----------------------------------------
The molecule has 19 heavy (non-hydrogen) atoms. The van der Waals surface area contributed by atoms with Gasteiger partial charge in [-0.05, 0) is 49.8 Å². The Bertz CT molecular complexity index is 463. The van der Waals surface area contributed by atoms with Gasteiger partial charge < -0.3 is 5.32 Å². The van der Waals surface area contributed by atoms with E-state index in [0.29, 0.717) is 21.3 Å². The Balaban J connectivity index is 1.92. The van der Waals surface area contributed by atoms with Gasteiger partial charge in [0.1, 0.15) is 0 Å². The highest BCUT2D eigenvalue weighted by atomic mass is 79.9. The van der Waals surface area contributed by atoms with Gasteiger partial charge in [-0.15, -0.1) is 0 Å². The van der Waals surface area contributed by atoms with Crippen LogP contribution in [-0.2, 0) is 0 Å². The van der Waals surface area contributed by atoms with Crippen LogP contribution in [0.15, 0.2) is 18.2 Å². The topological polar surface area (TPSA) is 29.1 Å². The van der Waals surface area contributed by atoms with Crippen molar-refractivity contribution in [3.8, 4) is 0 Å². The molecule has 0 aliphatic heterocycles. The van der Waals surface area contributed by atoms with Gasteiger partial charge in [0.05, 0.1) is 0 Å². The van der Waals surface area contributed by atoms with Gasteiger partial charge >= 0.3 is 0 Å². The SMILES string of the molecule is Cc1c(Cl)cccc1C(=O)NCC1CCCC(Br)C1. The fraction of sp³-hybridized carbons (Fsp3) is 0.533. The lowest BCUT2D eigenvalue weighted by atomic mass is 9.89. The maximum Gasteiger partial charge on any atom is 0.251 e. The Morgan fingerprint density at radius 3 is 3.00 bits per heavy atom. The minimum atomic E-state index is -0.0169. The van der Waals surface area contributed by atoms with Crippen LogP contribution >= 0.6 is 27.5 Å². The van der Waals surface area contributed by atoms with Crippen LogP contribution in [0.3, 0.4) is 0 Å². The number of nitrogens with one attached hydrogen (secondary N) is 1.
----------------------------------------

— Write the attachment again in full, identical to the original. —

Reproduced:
The molecule has 19 heavy (non-hydrogen) atoms. The van der Waals surface area contributed by atoms with Gasteiger partial charge in [-0.05, 0) is 49.8 Å². The Bertz CT molecular complexity index is 463. The van der Waals surface area contributed by atoms with Gasteiger partial charge < -0.3 is 5.32 Å². The van der Waals surface area contributed by atoms with E-state index in [0.29, 0.717) is 21.3 Å². The Balaban J connectivity index is 1.92. The van der Waals surface area contributed by atoms with Gasteiger partial charge in [0.1, 0.15) is 0 Å². The highest BCUT2D eigenvalue weighted by atomic mass is 79.9. The van der Waals surface area contributed by atoms with Gasteiger partial charge in [-0.15, -0.1) is 0 Å². The van der Waals surface area contributed by atoms with Crippen LogP contribution in [-0.2, 0) is 0 Å². The van der Waals surface area contributed by atoms with Crippen LogP contribution in [0.15, 0.2) is 18.2 Å². The topological polar surface area (TPSA) is 29.1 Å². The van der Waals surface area contributed by atoms with Crippen molar-refractivity contribution in [3.8, 4) is 0 Å². The molecule has 0 aliphatic heterocycles. The van der Waals surface area contributed by atoms with Gasteiger partial charge in [0.05, 0.1) is 0 Å². The van der Waals surface area contributed by atoms with Gasteiger partial charge >= 0.3 is 0 Å². The SMILES string of the molecule is Cc1c(Cl)cccc1C(=O)NCC1CCCC(Br)C1. The fraction of sp³-hybridized carbons (Fsp3) is 0.533. The lowest BCUT2D eigenvalue weighted by atomic mass is 9.89. The maximum Gasteiger partial charge on any atom is 0.251 e. The Morgan fingerprint density at radius 3 is 3.00 bits per heavy atom. The minimum atomic E-state index is -0.0169. The van der Waals surface area contributed by atoms with Crippen LogP contribution >= 0.6 is 27.5 Å². The van der Waals surface area contributed by atoms with Crippen LogP contribution in [0.3, 0.4) is 0 Å². The number of nitrogens with one attached hydrogen (secondary N) is 1.